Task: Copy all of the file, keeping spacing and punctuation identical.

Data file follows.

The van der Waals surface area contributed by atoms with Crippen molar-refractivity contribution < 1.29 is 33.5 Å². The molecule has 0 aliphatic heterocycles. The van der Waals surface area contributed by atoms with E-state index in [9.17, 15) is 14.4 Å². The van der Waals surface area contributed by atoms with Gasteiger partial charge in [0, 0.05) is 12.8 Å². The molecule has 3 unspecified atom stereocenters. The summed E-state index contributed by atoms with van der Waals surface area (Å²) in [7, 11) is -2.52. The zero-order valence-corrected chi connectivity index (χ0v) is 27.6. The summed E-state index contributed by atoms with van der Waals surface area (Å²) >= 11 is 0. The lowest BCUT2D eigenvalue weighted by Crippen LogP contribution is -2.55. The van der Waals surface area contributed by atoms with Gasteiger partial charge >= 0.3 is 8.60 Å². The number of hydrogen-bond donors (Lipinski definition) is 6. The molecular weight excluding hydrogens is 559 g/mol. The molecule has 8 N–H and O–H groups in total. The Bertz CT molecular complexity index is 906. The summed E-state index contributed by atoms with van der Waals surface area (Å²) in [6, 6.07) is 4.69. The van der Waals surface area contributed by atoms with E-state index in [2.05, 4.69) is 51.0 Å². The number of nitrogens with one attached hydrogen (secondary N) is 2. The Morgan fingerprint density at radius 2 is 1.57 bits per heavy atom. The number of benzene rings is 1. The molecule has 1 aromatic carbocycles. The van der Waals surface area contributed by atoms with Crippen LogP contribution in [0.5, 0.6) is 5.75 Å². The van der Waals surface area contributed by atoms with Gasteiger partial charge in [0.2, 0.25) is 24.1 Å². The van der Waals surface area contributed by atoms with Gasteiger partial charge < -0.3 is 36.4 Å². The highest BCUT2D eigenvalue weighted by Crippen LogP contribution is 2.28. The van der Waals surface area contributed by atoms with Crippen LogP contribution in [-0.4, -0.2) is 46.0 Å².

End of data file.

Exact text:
The van der Waals surface area contributed by atoms with Crippen molar-refractivity contribution < 1.29 is 33.5 Å². The molecule has 0 aliphatic heterocycles. The van der Waals surface area contributed by atoms with E-state index in [9.17, 15) is 14.4 Å². The van der Waals surface area contributed by atoms with Gasteiger partial charge in [0, 0.05) is 12.8 Å². The molecule has 3 unspecified atom stereocenters. The summed E-state index contributed by atoms with van der Waals surface area (Å²) in [7, 11) is -2.52. The zero-order valence-corrected chi connectivity index (χ0v) is 27.6. The summed E-state index contributed by atoms with van der Waals surface area (Å²) >= 11 is 0. The lowest BCUT2D eigenvalue weighted by Crippen LogP contribution is -2.55. The van der Waals surface area contributed by atoms with Gasteiger partial charge >= 0.3 is 8.60 Å². The number of hydrogen-bond donors (Lipinski definition) is 6. The molecular weight excluding hydrogens is 559 g/mol. The molecule has 8 N–H and O–H groups in total. The Bertz CT molecular complexity index is 906. The summed E-state index contributed by atoms with van der Waals surface area (Å²) in [6, 6.07) is 4.69. The van der Waals surface area contributed by atoms with E-state index in [2.05, 4.69) is 51.0 Å². The number of nitrogens with one attached hydrogen (secondary N) is 2. The Morgan fingerprint density at radius 2 is 1.57 bits per heavy atom. The number of benzene rings is 1. The molecule has 1 aromatic carbocycles. The van der Waals surface area contributed by atoms with Crippen LogP contribution in [0.5, 0.6) is 5.75 Å². The van der Waals surface area contributed by atoms with Gasteiger partial charge in [0.2, 0.25) is 24.1 Å². The van der Waals surface area contributed by atoms with Gasteiger partial charge < -0.3 is 36.4 Å². The highest BCUT2D eigenvalue weighted by Crippen LogP contribution is 2.28. The van der Waals surface area contributed by atoms with Crippen LogP contribution in [-0.4, -0.2) is 46.0 Å².